Customer service representatives are more likely to work alongside robots than be replaced by them

Customer service representatives are more likely to work alongside robots than be replaced by them

10th January 2019 · Arvato · News

David Morton, Sales and Solutions Director, ArvatoConnect, has been featured in CXM Magazine explaining how people will work side by side with new technology to deliver the future of customer service.

Technologies such as artificial intelligence (AI) are regularly hailed as the future of a more personalised and responsive approach to customer services. But their emergence as a realistic option for a wide range of businesses has raised fears over threats to jobs, as a growing number of tasks become destined for automation.

There is no denying that AI stands to change the way customer service is delivered and will, in time, replace some functions that are currently handled by people. But the fear that it will result in mass redundancies is often overstated. In reality, the technology will help to transform roles into more highly-skilled positions to handle increasingly complex enquiries, which will demand top quality communications and digital skills.

As such, David argues in his piece that customer services of the future will become a hybrid of technology and algorithms (artificial intelligence) and people (human intelligence).

He comments: “Customer experience has become a key differentiator and brands are prioritising high-quality customer service across more and more product lines and channels. With such focus on improving quality, the human element of experience must remain at the forefront.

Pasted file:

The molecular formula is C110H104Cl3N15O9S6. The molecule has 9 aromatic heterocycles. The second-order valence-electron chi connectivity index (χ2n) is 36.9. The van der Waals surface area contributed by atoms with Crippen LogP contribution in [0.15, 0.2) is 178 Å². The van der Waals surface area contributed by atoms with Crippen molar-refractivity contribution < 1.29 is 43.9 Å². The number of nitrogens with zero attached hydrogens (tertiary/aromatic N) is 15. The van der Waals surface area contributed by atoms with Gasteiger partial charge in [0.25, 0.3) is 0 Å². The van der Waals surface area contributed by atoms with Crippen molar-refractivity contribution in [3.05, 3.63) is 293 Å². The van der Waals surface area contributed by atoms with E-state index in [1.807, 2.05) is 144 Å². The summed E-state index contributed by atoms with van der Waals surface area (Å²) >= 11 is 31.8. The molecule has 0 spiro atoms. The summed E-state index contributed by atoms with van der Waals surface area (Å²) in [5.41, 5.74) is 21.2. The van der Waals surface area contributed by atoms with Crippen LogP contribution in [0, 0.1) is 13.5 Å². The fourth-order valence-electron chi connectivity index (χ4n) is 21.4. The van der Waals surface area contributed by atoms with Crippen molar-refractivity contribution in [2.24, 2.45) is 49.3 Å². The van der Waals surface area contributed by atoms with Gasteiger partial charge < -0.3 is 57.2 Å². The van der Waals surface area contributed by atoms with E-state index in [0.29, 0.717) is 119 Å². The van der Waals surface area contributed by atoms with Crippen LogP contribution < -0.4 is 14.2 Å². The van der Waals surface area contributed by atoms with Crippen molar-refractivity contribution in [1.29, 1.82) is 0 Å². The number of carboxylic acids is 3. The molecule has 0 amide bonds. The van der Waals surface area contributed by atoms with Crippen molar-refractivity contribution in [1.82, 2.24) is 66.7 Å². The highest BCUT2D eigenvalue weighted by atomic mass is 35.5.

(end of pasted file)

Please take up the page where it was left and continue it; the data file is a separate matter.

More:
“Customer service roles will change, however, as more of the transactional work is automated, particularly in back office functions. Dealing with simple queries and handling frequently asked questions will be picked up by chat bots integrated with AI and more intuitive self-service platforms – a trend that’s already in motion. Yet, when it comes to strategic areas like customer retention, which require discussion and negotiation skills, humans will continue to play the primary role.”

“Adapting to a new landscape of AI and automation will require a great deal of training and development, but as brands continue to focus on delivering exceptional experiences for customers, new technologies will enhance the capabilities of human advisors, rather than diminish them.”

You can read David’s full feature here. 

Comments are closed.